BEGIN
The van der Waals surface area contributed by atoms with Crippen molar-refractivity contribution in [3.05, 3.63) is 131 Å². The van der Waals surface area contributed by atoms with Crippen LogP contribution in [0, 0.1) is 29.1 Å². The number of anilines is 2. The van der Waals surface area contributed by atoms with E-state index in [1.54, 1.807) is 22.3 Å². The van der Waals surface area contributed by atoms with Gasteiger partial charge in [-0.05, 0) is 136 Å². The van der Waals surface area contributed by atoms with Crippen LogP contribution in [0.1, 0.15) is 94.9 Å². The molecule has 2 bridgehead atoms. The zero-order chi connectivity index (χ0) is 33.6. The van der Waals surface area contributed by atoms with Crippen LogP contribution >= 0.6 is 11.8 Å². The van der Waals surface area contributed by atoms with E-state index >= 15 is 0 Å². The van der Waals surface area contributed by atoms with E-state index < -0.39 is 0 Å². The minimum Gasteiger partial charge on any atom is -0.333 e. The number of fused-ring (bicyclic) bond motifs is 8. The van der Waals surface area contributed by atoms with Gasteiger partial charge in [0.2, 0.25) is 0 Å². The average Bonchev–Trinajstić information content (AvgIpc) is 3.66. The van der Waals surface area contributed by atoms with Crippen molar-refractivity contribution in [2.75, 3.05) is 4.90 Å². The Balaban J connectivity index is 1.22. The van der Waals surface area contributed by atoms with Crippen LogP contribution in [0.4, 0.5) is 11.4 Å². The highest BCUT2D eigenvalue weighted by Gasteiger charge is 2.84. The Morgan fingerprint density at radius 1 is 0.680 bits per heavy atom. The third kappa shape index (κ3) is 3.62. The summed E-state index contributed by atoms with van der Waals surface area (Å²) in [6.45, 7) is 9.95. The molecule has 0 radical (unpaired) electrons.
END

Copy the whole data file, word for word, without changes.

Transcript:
The van der Waals surface area contributed by atoms with Crippen molar-refractivity contribution in [3.05, 3.63) is 131 Å². The van der Waals surface area contributed by atoms with Crippen LogP contribution in [0, 0.1) is 29.1 Å². The number of anilines is 2. The van der Waals surface area contributed by atoms with E-state index in [1.54, 1.807) is 22.3 Å². The van der Waals surface area contributed by atoms with Gasteiger partial charge in [-0.05, 0) is 136 Å². The van der Waals surface area contributed by atoms with Crippen LogP contribution in [0.1, 0.15) is 94.9 Å². The molecule has 2 bridgehead atoms. The zero-order chi connectivity index (χ0) is 33.6. The van der Waals surface area contributed by atoms with Crippen LogP contribution >= 0.6 is 11.8 Å². The van der Waals surface area contributed by atoms with E-state index >= 15 is 0 Å². The van der Waals surface area contributed by atoms with E-state index < -0.39 is 0 Å². The minimum Gasteiger partial charge on any atom is -0.333 e. The number of fused-ring (bicyclic) bond motifs is 8. The van der Waals surface area contributed by atoms with Gasteiger partial charge in [0.2, 0.25) is 0 Å². The average Bonchev–Trinajstić information content (AvgIpc) is 3.66. The van der Waals surface area contributed by atoms with Crippen molar-refractivity contribution in [2.75, 3.05) is 4.90 Å². The Balaban J connectivity index is 1.22. The van der Waals surface area contributed by atoms with Crippen LogP contribution in [0.4, 0.5) is 11.4 Å². The highest BCUT2D eigenvalue weighted by Gasteiger charge is 2.84. The Morgan fingerprint density at radius 1 is 0.680 bits per heavy atom. The third kappa shape index (κ3) is 3.62. The summed E-state index contributed by atoms with van der Waals surface area (Å²) in [6.45, 7) is 9.95. The molecule has 0 radical (unpaired) electrons.